Making Best Use of Our Brilliant Teaching Assistants

31 October 2016

There are over a quarter of a million Teaching Assistants (TAs) in our school system and they have become an integral part of school life to support learning. No teacher or school leader estimates the importance of the role they can play.

With all those TAs though comes a bill of over 4 billion pounds – more than we spend on our nations’ roads. As we are still feeling the pervasive chill of an ‘age of austerity’, such school funding becomes ripe for the chop from hard up councils and schools.

In County Durham, low paid support staff and TAs are busy campaigning against damaging cost cutting plans that will see TAs up to £5,000 a year worse off. They aim to cut holiday pay for already lowly paid TAs, whilst also cutting small beneficial treatment of weekly hours.


Now, we should scrutinise all of our public expenses, auditing our existing practice. Sometimes there is little more damaging as the words, “we have always done it this way”, as the saying goes. And yet, the evidence shows that the old-fashioned stereotype of TAs as well-meaning mums, providing little more than emotional support for our more vulnerable students, should be banished for good. We’ve always done it this way.

We know from the burgeoning evidence from the ‘Education Endowment Foundation’ that TAs, well led and well trained, can have a substantive impact on the outcomes of our students.

Rather than the laboured stereotype of TAs providing a cheap and easy teaching resource for the lowest attaining students, we know that they should supplement rather than replace teachers. In fact, they can support teachers to spend more time with the most vulnerable students in the class, rather than the opposite.

We know from the evidence that too many TAs are not employed effectively in schools. Students who are supported for most of the time by TAs can, perhaps paradoxically, make less academic progress than a similar student not supported by a TA. But we also know that the problem of ‘spoon-feeding’ TAs can be quickly ended if they are trained to promote independent learning.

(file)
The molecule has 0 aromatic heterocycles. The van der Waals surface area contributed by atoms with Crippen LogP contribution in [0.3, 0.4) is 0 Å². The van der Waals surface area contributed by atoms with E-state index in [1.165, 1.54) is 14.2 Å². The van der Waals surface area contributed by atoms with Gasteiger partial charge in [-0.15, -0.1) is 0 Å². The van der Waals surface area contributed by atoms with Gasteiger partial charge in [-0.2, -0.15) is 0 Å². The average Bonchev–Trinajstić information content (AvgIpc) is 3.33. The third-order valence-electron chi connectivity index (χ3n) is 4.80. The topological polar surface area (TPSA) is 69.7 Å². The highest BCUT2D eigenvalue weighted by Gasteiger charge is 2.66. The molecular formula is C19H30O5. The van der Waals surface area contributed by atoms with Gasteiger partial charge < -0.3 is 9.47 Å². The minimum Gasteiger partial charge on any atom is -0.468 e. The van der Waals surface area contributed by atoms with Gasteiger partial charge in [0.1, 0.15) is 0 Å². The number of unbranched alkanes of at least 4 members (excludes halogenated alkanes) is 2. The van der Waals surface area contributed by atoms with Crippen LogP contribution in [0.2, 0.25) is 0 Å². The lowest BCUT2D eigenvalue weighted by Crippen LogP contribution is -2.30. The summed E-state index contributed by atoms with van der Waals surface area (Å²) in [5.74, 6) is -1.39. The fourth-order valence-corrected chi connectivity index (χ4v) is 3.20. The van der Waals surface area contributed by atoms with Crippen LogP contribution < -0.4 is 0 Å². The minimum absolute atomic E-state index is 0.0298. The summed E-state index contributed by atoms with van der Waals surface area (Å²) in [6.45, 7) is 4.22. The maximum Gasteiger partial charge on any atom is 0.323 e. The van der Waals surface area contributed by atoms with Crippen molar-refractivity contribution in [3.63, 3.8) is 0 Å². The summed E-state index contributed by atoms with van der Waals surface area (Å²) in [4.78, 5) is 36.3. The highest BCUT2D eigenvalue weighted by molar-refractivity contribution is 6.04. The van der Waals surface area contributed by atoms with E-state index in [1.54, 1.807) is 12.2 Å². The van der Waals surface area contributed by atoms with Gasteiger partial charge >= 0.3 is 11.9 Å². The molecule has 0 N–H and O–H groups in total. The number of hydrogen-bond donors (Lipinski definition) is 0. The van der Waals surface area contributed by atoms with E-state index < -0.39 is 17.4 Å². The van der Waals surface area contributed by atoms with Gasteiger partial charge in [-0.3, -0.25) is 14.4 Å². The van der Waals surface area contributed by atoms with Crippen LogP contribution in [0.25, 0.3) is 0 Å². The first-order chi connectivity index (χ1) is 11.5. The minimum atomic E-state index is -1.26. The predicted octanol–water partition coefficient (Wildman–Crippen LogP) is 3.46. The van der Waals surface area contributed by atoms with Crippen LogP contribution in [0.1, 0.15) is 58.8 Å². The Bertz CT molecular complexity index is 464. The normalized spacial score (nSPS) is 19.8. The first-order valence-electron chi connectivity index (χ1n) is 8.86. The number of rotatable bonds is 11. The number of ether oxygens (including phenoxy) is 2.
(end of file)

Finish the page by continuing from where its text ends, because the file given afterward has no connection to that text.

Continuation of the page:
This is a matter for school leadership. TAs, trained and deployed well, can make a substantial positive impact for huge numbers of our students. The evidence shows that when TAs are trained to deliver programmes to support literacy and numeracy catch up, for example, they can support students – often our most vulnerable students – to make rapid gains.

The evidence on TA deployment should give school leaders and the council in County Durham a lot of thinking to do. Rather than dumping TAs and making short-term budget gains, we should look to best deploy TAs and see our vulnerable students benefit most in the long-term.


In our Research School role, we are committed to using the best evidence so that our brilliant TAs are well trained so that our students really benefit from their expertise. We will draw upon a wealth of evidence from the Education Endowment Foundation, the expertise of experienced trainers like Diane Heritage, Claire Constantopoulos and Alex Quigley, alongside pooling the wisdom of schools.


You can book your place for a school leader and advocate now. This programme meets the new DfE Teachers’ Professional Development Standard by being based on robust evidence, external expertise, whilst supporting collaboration and sustained in a ‘rhythm’ of two terms. Find out more by clicking on the link.


Coming soon is a blog on how TAs can better foster independent learning. 


Feat image courtesy of Centre for Teaching at Vanderbilt University: 

Posted on 31 October 2016
Posted in: Evidence, Training and CPD
Tags: , , ,